Sep 17 – 21, 2012
Clarion Conference Centre
Europe/Prague timezone

Monitoring Virtual Machine Status with L&B

Sep 19, 2012, 4:00 PM
Kepler (Clarion Conference Centre)


Clarion Conference Centre

Presentation Virtualised Resources: challenges and opportunities (Michel Drescher: track leader) Cloud Management Solutions


Mr Jiri Filipovic (CESNET) Zdenek Sustr (CESNET)

Wider impact of this work

Although the solution has been prototyped with Open Nebula, it is intended to combine with other widely used virtualization stacks. There are multiple options for instrumenting event delivery. L&B client library provides C or Java bindings and command-line tools are also available for use in scripting languages. Some virtualization solutions, OpenStack for instance, already use messaging at the moment. The possibility of tapping into that source of information and using it "as is" to monitor its processes is another opportunity for further investigation.
Using a common monitoring tool is advantageous for heterogeneous infrastructures relying on multiple virtualization solutions at once. L&B can become a common point of reference, or a source of unified-format notifications to be used by other elements for further processing.

Description of the work

The number of "job" types L&B recognizes has been extended with two additional types: one covering the states of an individual virtual machine (VM) and one corresponding to a collection of virtual machines, representative of a cluster. All the other mechanisms such as event delivery, storage, querying API, notifications or statistics are already in place in L&B. A single instance of an L&B server in its standard setup can be used to monitor compute jobs and VMs at the same time. The basic VM state diagram is a simplified version of the state diagram defined by the Open Nebula toolkit. A prototype has been setup with Open Nebula as the virtualization stack. It provides call-out hooks on major events, which makes it easy to instrument L&B event delivery. Events can be delivered either over L&B's legacy event delivery chain, or through messaging (STOMP/OpevWire), which leaves potential adopters with a choice of mechanism. The L&B team is looking further at other messaging protocols applicable to event delivery. L&B events can be sent not only from the virtualization stack, but also from Dom0 or even from within the virtual machine itself. This makes some of them partly redundant, but in fact this is building up on one of L&B's other advantages since redundant events make for a more reliable state determination in case of localized failures, and distinguishing between similar events received from various sources provides for fine-grained status monitoring.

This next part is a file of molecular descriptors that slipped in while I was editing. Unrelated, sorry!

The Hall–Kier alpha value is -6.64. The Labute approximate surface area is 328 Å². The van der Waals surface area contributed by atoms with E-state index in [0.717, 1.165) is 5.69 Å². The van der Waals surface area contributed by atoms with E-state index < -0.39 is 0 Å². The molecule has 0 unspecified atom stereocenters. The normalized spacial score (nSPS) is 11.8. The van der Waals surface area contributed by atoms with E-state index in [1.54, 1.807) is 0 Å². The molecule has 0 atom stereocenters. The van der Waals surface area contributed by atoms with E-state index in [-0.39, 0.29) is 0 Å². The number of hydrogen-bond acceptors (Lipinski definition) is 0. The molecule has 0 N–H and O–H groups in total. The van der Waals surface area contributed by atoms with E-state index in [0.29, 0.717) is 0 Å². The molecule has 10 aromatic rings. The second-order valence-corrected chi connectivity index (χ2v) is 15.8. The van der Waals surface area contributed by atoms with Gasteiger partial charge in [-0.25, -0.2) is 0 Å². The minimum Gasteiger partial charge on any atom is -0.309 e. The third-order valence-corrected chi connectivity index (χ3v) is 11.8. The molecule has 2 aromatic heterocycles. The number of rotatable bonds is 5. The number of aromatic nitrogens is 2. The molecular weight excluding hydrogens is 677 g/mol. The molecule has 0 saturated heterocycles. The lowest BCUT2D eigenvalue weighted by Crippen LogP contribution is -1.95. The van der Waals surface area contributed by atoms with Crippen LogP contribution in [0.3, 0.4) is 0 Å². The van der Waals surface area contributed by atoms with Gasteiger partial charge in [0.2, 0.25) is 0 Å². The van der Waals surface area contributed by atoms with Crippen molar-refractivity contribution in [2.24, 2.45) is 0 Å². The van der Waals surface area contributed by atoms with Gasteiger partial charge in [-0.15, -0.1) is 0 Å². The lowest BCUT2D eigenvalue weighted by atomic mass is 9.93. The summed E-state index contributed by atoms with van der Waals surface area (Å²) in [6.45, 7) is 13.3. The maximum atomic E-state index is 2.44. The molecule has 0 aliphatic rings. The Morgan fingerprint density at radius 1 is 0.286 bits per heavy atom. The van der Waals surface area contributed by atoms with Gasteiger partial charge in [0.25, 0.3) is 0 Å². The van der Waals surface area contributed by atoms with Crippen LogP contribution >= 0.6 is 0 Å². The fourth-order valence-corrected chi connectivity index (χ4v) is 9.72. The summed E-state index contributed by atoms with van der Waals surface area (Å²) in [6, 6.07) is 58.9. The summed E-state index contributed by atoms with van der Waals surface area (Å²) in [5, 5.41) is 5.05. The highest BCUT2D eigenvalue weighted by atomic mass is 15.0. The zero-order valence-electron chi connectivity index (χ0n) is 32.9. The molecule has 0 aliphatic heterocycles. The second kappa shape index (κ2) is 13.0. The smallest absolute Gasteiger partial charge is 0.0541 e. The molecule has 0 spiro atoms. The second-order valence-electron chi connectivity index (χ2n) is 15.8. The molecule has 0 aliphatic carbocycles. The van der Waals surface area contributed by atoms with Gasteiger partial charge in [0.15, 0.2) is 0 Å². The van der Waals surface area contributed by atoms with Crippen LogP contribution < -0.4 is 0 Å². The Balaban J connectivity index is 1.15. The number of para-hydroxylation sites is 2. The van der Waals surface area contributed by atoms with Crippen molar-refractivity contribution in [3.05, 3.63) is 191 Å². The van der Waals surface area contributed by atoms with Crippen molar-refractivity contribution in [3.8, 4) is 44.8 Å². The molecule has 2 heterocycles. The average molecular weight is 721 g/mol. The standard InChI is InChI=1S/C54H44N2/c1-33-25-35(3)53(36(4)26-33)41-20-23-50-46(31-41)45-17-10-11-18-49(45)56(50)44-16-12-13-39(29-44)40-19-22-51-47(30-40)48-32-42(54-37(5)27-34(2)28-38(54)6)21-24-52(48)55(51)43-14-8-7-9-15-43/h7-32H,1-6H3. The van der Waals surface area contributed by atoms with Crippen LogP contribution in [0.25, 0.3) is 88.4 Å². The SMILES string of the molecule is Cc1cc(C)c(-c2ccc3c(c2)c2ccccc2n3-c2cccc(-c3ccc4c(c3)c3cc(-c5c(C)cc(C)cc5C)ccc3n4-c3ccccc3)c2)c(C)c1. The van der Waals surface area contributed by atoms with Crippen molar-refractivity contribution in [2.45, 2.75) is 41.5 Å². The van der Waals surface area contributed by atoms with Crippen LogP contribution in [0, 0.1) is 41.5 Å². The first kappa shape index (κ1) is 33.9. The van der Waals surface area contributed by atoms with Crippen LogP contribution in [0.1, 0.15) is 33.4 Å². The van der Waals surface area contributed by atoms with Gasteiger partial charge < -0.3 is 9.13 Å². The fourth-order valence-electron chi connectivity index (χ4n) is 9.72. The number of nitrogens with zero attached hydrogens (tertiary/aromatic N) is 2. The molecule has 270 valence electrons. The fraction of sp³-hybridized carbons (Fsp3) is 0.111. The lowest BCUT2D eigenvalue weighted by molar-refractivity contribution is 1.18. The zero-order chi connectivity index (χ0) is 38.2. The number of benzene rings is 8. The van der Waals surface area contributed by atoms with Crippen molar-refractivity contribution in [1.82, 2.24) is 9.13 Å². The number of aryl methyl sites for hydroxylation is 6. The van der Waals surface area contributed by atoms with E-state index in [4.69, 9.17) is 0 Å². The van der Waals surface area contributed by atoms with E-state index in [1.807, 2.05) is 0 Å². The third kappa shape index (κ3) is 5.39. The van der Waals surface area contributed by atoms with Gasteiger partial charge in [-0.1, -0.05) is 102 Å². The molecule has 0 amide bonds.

By abstraction a VM state diagram is also applicable to physical machines. Since L&B can record relationships between individual processes it monitors, such as compute jobs and sandbox transfers, or compute jobs and virtual machines, it can also report on the relationship between a virtual and physical machine. This information is often found useful by infrastructure administrators.

Printable Summary

gLite's Logging and Bookkeeping is a well-established tool for monitoring processes in the grid, typically compute jobs. It collects event information from various grid elements and sums it up to determine the current status of any such process at the given moment. Aside of various types of compute jobs L&B has also been used to monitor the states of sandbox transfers. With a great portion of the grid infrastructure becoming virtualized, a virtual machine is becoming a "process" just like a normal job, with a distinguished lifetime, a state diagram with well defined state transitions, and a similar requirement for status monitoring. Once the likeness becomes apparent, it is obvious that monitoring can be done by the same tools. Another advantage of using the same tool for monitoring virtual machines and compute jobs, which run on them, is that it makes it easy to keep track of the relationship at the same time, which simplifies problem solving.

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Presentation materials